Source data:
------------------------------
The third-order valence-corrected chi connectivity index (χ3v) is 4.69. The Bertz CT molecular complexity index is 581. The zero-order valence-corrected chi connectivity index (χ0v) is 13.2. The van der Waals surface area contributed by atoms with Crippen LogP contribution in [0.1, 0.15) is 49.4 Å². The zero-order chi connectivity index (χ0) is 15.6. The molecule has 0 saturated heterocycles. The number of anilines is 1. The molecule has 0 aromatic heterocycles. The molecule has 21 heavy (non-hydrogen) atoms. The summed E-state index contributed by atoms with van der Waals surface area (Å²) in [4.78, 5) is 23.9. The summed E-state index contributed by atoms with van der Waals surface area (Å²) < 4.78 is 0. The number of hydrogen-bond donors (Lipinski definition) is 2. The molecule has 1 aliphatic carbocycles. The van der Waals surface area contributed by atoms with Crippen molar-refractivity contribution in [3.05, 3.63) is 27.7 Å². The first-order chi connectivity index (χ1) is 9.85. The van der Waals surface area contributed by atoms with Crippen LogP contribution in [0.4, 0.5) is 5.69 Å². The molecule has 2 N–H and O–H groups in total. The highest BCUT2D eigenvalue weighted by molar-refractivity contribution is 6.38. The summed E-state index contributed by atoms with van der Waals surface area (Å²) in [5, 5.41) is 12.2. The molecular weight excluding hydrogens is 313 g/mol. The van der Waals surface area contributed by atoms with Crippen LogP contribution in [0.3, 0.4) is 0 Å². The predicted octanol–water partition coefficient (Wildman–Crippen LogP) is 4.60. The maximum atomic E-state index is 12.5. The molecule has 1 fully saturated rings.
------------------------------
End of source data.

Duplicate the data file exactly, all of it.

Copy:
The third-order valence-corrected chi connectivity index (χ3v) is 4.69. The Bertz CT molecular complexity index is 581. The zero-order valence-corrected chi connectivity index (χ0v) is 13.2. The van der Waals surface area contributed by atoms with Crippen LogP contribution in [0.1, 0.15) is 49.4 Å². The zero-order chi connectivity index (χ0) is 15.6. The molecule has 0 saturated heterocycles. The number of anilines is 1. The molecule has 0 aromatic heterocycles. The molecule has 21 heavy (non-hydrogen) atoms. The summed E-state index contributed by atoms with van der Waals surface area (Å²) in [4.78, 5) is 23.9. The summed E-state index contributed by atoms with van der Waals surface area (Å²) < 4.78 is 0. The number of hydrogen-bond donors (Lipinski definition) is 2. The molecule has 1 aliphatic carbocycles. The van der Waals surface area contributed by atoms with Crippen molar-refractivity contribution in [3.05, 3.63) is 27.7 Å². The first-order chi connectivity index (χ1) is 9.85. The van der Waals surface area contributed by atoms with Crippen LogP contribution in [0.4, 0.5) is 5.69 Å². The molecule has 2 N–H and O–H groups in total. The highest BCUT2D eigenvalue weighted by molar-refractivity contribution is 6.38. The summed E-state index contributed by atoms with van der Waals surface area (Å²) in [5, 5.41) is 12.2. The molecular weight excluding hydrogens is 313 g/mol. The van der Waals surface area contributed by atoms with Crippen LogP contribution in [0.3, 0.4) is 0 Å². The predicted octanol–water partition coefficient (Wildman–Crippen LogP) is 4.60. The maximum atomic E-state index is 12.5. The molecule has 1 fully saturated rings.